Offset or Digital Printing, Which is Better?

By  //  March 20, 2020

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The word of printing has a lot more to it than the average person realizes. There are different means and ways that people get the job done, as well as different pigments and sources that correspond with the methodology.

The word of printing has a lot more to it than the average person realizes. There are different means and ways that people get the job done, as well as different pigments and sources that correspond with the methodology.

When we talk about modern printing, it generally falls under two categories: offset or digital. As with any age-old battle, there are pros and cons to each side.

There are situations in which one will outshoot the other, and vice versa. It’s really about how you set up your personal criteria for judgment.

So, in an attempt to clear the air and answer some questions about how things are printed, here’s a guide and review of each. 

Offset Printing

Offset printing first showed up on the scene in 1875 as part of the printing press patented by Robert Barclay. A modern offset printing press actually uses a “middle” plate or cylinder that contains what needs to be printed. It then transfers it to a rubber “blanket” or “offset” cylinder which, finally, presses onto the paper.

The ink isn’t put directly on the paper, which is why it’s called an offset printer. This method has been used regularly for the past century and is still a staple in the way we distribute physical copies of things.

The most recognizable work of offset printing is a newspaper. When a newspaper is “hot off the press” that means that it’s been imprinted by the offset cylinder just that morning.

Offset printing is a wonder if you have to make massive quantities of something. That is why it was adopted by the newspapers. 

Digital printing is a much more abbreviated process than the offset method. Instead of having all the technical expertise and massive moving parts, digital printing applies pigment directly onto the paper.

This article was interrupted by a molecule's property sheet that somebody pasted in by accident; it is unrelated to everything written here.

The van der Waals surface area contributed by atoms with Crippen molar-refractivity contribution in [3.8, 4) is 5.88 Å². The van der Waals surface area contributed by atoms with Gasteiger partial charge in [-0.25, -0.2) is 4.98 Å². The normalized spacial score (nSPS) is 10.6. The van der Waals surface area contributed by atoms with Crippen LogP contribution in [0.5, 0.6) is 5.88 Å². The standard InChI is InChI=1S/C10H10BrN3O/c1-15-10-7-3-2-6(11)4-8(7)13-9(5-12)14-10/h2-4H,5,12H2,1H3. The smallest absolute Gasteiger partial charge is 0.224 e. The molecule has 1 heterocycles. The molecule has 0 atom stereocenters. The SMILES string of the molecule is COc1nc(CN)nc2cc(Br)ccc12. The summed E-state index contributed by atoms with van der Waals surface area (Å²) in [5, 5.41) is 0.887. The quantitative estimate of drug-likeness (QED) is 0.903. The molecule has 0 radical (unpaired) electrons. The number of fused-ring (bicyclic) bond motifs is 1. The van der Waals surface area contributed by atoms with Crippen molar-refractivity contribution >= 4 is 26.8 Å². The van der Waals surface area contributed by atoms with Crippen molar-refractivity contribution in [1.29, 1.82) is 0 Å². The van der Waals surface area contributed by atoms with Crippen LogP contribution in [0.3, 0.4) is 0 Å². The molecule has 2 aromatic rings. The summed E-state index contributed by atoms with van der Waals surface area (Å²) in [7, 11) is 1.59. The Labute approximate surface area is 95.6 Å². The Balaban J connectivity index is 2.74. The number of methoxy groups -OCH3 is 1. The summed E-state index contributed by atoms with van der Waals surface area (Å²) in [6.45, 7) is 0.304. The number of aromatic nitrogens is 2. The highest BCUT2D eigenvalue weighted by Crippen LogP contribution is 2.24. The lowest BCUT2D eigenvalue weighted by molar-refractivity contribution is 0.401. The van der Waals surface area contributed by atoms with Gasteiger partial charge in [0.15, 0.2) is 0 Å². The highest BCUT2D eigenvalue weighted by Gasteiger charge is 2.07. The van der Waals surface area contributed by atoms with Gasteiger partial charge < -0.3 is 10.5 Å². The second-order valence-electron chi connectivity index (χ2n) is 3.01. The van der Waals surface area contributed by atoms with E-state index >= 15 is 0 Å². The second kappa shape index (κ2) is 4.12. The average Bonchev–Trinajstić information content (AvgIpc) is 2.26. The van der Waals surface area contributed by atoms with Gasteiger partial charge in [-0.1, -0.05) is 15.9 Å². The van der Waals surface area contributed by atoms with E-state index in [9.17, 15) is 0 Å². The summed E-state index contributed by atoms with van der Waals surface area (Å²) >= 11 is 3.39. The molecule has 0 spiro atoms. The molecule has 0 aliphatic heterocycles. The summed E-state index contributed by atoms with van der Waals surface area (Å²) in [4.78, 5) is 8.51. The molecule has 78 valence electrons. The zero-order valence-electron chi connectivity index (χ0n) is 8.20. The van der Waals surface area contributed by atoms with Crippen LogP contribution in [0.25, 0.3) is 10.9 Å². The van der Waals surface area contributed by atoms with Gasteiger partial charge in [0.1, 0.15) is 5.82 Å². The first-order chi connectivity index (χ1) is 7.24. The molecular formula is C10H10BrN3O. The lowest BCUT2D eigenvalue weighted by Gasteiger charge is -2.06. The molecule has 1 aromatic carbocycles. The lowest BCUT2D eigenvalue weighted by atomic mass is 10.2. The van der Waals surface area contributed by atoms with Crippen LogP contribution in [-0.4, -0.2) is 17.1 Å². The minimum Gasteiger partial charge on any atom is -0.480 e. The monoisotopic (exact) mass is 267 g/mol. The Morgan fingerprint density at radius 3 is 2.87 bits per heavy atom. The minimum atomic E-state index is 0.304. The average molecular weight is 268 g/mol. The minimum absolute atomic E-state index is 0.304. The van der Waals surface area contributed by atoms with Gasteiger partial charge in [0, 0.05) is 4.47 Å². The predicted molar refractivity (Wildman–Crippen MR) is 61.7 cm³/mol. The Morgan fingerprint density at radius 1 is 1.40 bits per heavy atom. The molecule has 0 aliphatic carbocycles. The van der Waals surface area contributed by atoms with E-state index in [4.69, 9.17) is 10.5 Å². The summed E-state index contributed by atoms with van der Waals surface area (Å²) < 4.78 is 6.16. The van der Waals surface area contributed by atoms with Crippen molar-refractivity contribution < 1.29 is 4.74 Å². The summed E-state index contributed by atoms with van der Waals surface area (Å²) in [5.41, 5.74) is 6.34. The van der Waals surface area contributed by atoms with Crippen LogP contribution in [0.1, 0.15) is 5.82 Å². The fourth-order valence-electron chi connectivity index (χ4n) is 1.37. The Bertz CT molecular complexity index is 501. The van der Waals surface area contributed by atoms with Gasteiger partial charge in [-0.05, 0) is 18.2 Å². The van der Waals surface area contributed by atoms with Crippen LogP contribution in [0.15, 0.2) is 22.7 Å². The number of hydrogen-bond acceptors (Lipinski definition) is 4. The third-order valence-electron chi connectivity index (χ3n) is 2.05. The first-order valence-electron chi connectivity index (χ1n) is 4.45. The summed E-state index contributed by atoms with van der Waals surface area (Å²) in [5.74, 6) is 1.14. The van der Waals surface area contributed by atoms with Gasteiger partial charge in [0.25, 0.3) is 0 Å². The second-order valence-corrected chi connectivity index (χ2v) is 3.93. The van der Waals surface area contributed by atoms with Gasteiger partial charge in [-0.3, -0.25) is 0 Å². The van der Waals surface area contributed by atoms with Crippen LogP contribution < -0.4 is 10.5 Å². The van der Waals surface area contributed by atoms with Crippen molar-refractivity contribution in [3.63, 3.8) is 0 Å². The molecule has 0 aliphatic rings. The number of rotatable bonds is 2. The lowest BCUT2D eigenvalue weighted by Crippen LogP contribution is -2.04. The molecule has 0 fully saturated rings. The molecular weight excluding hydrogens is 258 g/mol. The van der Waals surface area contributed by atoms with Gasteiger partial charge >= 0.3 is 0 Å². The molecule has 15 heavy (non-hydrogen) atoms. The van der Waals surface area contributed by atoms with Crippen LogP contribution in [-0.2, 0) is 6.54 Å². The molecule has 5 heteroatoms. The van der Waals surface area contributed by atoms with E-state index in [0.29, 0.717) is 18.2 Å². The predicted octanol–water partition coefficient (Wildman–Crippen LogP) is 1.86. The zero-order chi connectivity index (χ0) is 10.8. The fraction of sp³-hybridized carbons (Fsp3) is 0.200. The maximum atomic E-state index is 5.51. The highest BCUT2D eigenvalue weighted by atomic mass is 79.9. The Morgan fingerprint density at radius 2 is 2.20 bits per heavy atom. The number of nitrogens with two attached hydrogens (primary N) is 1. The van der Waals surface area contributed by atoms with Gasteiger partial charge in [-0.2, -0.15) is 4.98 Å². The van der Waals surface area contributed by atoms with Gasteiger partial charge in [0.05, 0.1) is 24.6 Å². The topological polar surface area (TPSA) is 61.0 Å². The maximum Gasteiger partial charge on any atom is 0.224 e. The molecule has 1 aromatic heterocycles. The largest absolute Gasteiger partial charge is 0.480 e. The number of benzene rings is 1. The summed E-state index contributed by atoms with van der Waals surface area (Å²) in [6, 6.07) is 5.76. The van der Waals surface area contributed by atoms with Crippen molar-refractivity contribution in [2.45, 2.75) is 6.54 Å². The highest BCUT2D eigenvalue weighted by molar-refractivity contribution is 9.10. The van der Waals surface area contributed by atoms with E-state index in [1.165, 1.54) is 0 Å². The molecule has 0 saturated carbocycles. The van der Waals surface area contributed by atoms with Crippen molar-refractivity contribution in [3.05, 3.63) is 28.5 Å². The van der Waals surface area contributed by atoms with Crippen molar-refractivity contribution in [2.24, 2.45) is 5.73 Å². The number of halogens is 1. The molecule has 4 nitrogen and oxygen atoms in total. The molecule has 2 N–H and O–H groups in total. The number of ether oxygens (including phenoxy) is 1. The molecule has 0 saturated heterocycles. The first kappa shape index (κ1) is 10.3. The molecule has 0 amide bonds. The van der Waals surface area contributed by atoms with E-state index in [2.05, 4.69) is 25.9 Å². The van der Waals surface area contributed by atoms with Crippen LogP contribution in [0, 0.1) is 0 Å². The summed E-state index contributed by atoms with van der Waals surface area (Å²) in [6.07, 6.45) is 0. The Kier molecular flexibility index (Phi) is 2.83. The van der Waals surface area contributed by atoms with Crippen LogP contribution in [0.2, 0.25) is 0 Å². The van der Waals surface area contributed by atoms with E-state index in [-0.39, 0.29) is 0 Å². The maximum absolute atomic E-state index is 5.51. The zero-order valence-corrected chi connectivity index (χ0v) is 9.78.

Digital Printing 

Digital printing is a much more abbreviated process than the offset method. Instead of having all the technical expertise and massive moving parts, digital printing applies pigment directly onto the paper.

The whole drum process and middle rubber and aluminum cylinder business is something that is not at all feasible for personal use. That’s why every printer you have in every home is a digital printer.

Digital printers use either liquid ink or powder toners and imprint the image on the paper at speeds that work best in household use. 

So Which Is Better?

The main thing you have to think about is the size of the job. If you’ve got 2000 things you need to be printed in record time, the offset printer is going to be the best choice.

Offset doesn’t make sense for lower volume jobs, though. The cost to get it going has to be justified. Also, if you make a mistake on an offset printer, it’s going to be reproduced across the entire batch of products, so make sure you edit the source material well. Digital printers are perfect for low cost, low volume jobs.

If you have 20 small posters you need to be printed, digital is going to be the right tool for the job. The problem with the digital printer is that color fidelity is just not as good as offset printers due to the toner standards. 

In the end, the details of the job really dictate your choice. High volume calls for your offset printing. Lower volume is definitely a job for a digital printer. Like all things, keep in mind the quality you are trying to achieve as well as the quantity. 

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